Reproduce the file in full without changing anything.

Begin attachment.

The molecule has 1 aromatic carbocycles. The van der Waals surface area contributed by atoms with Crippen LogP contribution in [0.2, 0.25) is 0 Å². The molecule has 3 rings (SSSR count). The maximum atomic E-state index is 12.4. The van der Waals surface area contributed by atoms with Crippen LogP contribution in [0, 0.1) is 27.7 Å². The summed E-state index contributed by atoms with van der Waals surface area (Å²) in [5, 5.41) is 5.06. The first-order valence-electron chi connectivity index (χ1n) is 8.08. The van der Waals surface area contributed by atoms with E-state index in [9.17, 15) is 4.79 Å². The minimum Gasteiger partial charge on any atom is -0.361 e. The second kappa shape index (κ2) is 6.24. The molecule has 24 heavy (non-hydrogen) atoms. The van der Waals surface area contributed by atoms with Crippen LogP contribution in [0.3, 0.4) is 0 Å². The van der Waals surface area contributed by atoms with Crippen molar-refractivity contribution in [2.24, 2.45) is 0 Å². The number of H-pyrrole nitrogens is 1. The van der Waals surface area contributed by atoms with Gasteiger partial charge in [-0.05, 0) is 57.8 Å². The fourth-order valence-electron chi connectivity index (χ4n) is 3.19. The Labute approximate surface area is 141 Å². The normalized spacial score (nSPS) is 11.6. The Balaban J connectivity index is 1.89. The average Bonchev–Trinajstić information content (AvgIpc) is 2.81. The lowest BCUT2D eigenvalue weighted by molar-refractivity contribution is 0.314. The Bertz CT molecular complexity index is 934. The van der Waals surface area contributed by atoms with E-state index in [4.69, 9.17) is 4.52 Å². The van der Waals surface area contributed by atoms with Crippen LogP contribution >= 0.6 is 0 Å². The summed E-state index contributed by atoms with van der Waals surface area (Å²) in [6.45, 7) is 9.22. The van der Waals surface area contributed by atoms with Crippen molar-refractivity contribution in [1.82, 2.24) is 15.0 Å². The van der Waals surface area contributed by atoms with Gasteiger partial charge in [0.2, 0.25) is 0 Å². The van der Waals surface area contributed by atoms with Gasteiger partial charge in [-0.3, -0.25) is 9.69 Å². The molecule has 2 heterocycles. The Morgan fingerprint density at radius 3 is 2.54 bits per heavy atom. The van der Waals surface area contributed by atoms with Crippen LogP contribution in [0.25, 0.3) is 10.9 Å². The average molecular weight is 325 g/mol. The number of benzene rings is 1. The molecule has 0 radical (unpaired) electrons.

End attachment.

The molecule has 1 aromatic carbocycles. The van der Waals surface area contributed by atoms with Crippen LogP contribution in [0.2, 0.25) is 0 Å². The molecule has 3 rings (SSSR count). The maximum atomic E-state index is 12.4. The van der Waals surface area contributed by atoms with Crippen LogP contribution in [0, 0.1) is 27.7 Å². The summed E-state index contributed by atoms with van der Waals surface area (Å²) in [5, 5.41) is 5.06. The first-order valence-electron chi connectivity index (χ1n) is 8.08. The van der Waals surface area contributed by atoms with E-state index in [9.17, 15) is 4.79 Å². The minimum Gasteiger partial charge on any atom is -0.361 e. The second kappa shape index (κ2) is 6.24. The molecule has 24 heavy (non-hydrogen) atoms. The van der Waals surface area contributed by atoms with Crippen LogP contribution in [0.3, 0.4) is 0 Å². The van der Waals surface area contributed by atoms with Crippen molar-refractivity contribution in [2.24, 2.45) is 0 Å². The number of H-pyrrole nitrogens is 1. The van der Waals surface area contributed by atoms with Gasteiger partial charge in [-0.05, 0) is 57.8 Å². The fourth-order valence-electron chi connectivity index (χ4n) is 3.19. The Labute approximate surface area is 141 Å². The normalized spacial score (nSPS) is 11.6. The Balaban J connectivity index is 1.89. The average Bonchev–Trinajstić information content (AvgIpc) is 2.81. The lowest BCUT2D eigenvalue weighted by molar-refractivity contribution is 0.314. The Bertz CT molecular complexity index is 934. The van der Waals surface area contributed by atoms with E-state index in [4.69, 9.17) is 4.52 Å². The van der Waals surface area contributed by atoms with Crippen LogP contribution >= 0.6 is 0 Å². The summed E-state index contributed by atoms with van der Waals surface area (Å²) in [6.45, 7) is 9.22. The van der Waals surface area contributed by atoms with Crippen molar-refractivity contribution in [1.82, 2.24) is 15.0 Å². The van der Waals surface area contributed by atoms with Gasteiger partial charge in [0.2, 0.25) is 0 Å². The van der Waals surface area contributed by atoms with Gasteiger partial charge in [-0.3, -0.25) is 9.69 Å². The molecule has 2 heterocycles. The Morgan fingerprint density at radius 3 is 2.54 bits per heavy atom. The van der Waals surface area contributed by atoms with Crippen LogP contribution in [0.25, 0.3) is 10.9 Å². The average molecular weight is 325 g/mol. The number of benzene rings is 1. The molecule has 0 radical (unpaired) electrons.